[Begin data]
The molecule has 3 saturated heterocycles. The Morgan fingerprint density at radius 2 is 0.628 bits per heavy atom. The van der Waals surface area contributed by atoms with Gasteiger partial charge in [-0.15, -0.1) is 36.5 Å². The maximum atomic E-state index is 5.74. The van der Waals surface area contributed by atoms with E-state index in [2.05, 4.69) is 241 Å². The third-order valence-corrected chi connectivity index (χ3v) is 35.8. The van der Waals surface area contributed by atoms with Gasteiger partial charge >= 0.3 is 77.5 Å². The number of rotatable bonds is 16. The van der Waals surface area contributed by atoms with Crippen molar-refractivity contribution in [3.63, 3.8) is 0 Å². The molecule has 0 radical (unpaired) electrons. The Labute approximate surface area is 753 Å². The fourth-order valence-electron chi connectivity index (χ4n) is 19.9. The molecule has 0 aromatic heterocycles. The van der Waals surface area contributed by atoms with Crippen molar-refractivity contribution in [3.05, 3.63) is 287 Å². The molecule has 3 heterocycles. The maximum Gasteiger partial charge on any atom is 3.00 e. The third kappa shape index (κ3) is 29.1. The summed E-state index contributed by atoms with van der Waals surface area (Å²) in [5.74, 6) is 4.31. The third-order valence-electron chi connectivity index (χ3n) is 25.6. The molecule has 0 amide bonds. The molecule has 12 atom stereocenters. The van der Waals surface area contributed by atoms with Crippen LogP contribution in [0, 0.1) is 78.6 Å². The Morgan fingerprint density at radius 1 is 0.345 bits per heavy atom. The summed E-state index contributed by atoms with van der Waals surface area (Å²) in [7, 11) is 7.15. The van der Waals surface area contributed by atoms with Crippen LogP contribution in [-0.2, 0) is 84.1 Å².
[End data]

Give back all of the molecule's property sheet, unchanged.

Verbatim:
The molecule has 3 saturated heterocycles. The Morgan fingerprint density at radius 2 is 0.628 bits per heavy atom. The van der Waals surface area contributed by atoms with Gasteiger partial charge in [-0.15, -0.1) is 36.5 Å². The maximum atomic E-state index is 5.74. The van der Waals surface area contributed by atoms with E-state index in [2.05, 4.69) is 241 Å². The third-order valence-corrected chi connectivity index (χ3v) is 35.8. The van der Waals surface area contributed by atoms with Gasteiger partial charge >= 0.3 is 77.5 Å². The number of rotatable bonds is 16. The van der Waals surface area contributed by atoms with Crippen molar-refractivity contribution in [3.63, 3.8) is 0 Å². The molecule has 0 radical (unpaired) electrons. The Labute approximate surface area is 753 Å². The fourth-order valence-electron chi connectivity index (χ4n) is 19.9. The molecule has 0 aromatic heterocycles. The van der Waals surface area contributed by atoms with Crippen molar-refractivity contribution in [3.05, 3.63) is 287 Å². The molecule has 3 heterocycles. The maximum Gasteiger partial charge on any atom is 3.00 e. The third kappa shape index (κ3) is 29.1. The summed E-state index contributed by atoms with van der Waals surface area (Å²) in [5.74, 6) is 4.31. The third-order valence-electron chi connectivity index (χ3n) is 25.6. The molecule has 0 amide bonds. The molecule has 12 atom stereocenters. The van der Waals surface area contributed by atoms with Crippen LogP contribution in [0, 0.1) is 78.6 Å². The Morgan fingerprint density at radius 1 is 0.345 bits per heavy atom. The summed E-state index contributed by atoms with van der Waals surface area (Å²) in [7, 11) is 7.15. The van der Waals surface area contributed by atoms with Crippen LogP contribution in [-0.2, 0) is 84.1 Å².